Chassis number 2116 is one of the mere 21 Allemano-bodied examples and was dispatched new from Maserati to Abdo G. Enrique of Maracaibo, Venezuela June 10, 1957. It carried a price tag of 3,034,000 Lire. According to the Maserati records and mentioned in the Orsini-Zagari Maserati book, page 151, a substitute engine was fitted to chassis number 2116 on May 16, 1957 by the Maserati Works before the delivery to the first official owner in Venezuela. Engine 2112 is a twin-plug racing engine to full A6GS specification, originally fitted to a Zagato-bodied A6G driven by Belgian racing driver Paul Frère in 1956. We are informed by the car's current custodian that annotations in the Maserati archives by Mr. Cozza, Maserati's then oldest employee from the 1950's who later became the factory's main archivist from the 1960's, show in his factory notes that as of the mid-1960's 2116 was confirmed as still running with engine 2112 . The original engine plate 2112 is still mounted to the bulkhead of 2116. According to the vendor the engine stamping 2112 on the sump, all the part and assembly numbers on the engine and cam tower, the original camshafts and all and every chassis identification number along with all the factory identification plates bear the original stampings and are genuine. In 2013 the racing engine 2112 - and gearbox underwent a total rebuild at a cost of circa 75,000. The vendor further informs us that it was confirmed by the Maserati archive department in July 2013 that there is no record, invoice, production order or notation of two engines bearing the same number in either the 2112 or 2116 archive files.
From the 1960s onwards the Maserati resided in Southern California and in 1981 was owned by Larry Wright of San Diego. In the 1990's it returned to Italy where it has been part of a prominent collection of Italian racing and sports cars near Firenze and was more recently prepared for participation in the Mille Miglia where it was accepted but did not compete as the owner decided to enter another car from his collection. The Maserati has also been featured in several magazines.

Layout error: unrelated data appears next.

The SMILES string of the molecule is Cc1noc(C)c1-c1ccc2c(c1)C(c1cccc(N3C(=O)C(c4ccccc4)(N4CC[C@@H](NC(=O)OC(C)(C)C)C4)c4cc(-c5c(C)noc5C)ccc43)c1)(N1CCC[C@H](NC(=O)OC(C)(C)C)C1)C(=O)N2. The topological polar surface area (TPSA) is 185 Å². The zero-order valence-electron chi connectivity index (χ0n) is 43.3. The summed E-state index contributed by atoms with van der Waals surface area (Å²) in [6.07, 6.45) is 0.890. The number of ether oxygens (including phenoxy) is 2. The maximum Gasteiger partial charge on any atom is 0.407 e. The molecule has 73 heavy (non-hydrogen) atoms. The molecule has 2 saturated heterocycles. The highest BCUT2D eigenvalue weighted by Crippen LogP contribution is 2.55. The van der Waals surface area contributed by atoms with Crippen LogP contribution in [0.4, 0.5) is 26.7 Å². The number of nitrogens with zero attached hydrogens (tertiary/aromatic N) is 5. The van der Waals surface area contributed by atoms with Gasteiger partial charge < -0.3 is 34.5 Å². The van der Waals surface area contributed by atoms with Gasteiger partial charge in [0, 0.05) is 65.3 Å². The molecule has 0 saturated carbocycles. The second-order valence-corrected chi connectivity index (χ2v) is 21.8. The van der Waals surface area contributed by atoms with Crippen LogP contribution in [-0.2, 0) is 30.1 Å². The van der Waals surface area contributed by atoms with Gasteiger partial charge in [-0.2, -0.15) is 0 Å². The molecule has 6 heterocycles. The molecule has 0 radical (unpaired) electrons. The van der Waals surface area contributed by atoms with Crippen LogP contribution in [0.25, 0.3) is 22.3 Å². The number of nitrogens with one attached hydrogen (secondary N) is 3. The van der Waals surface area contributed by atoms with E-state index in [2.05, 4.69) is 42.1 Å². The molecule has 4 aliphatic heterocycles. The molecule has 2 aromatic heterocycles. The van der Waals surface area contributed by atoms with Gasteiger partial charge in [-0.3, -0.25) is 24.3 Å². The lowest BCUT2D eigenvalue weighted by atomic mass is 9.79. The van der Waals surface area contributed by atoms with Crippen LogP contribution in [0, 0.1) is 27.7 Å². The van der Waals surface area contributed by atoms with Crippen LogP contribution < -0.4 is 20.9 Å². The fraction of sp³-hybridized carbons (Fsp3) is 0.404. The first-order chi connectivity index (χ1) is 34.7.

Today this rare car is believed to have covered a mere 103,200 kilometers from new and still retains its original colour scheme of 'Blu Ritratto' with chestnut leather trim. 2116 has always been well maintained and the coachwork has always been in excellent condition. The undercarriage is clean and orderly and the interior is mostly original and much of the chrome has never been restored Its coloured instrumentation matching the exterior colour is particularly noteworthy.
The Maserati is currently registered on Italian papers and comes with a copy of the California certificate of title, valid FIVA identity papers, an Italian ASI certificate, a copy of the original Maserati factory delivery order dated June 10th 1957, a Certificato D' Origine issued by Maserati April 19, 1957 along with the delivery order for the first owner. The latter document lists the car's original specification, and further 1957 documents confirm a fitting of the second engine.
Offered for sale at auction for the very first time ever, this handsomely presented rare Maserati A6G/54 berlinetta is eligible for the popular Mille Miglia and can participate in a multitude of other prestigious events run not only in Europe but also in Japan, Australia and the USA. A rare opportunity to acquire a stylish, competition derived Gran Turismo from an historic and respected marque which will celebrate its centenary year in 2014.
- Please note that the engine bearing the number 2112 and fitted to this car appears to be the correct type twin plug, wet sump with chain drive distribution unit for a Maserati A6G 2000 bearing the correct period stampings. We however believe that the factory plates mounted to the bulkhead are not period but of more recent manufacture.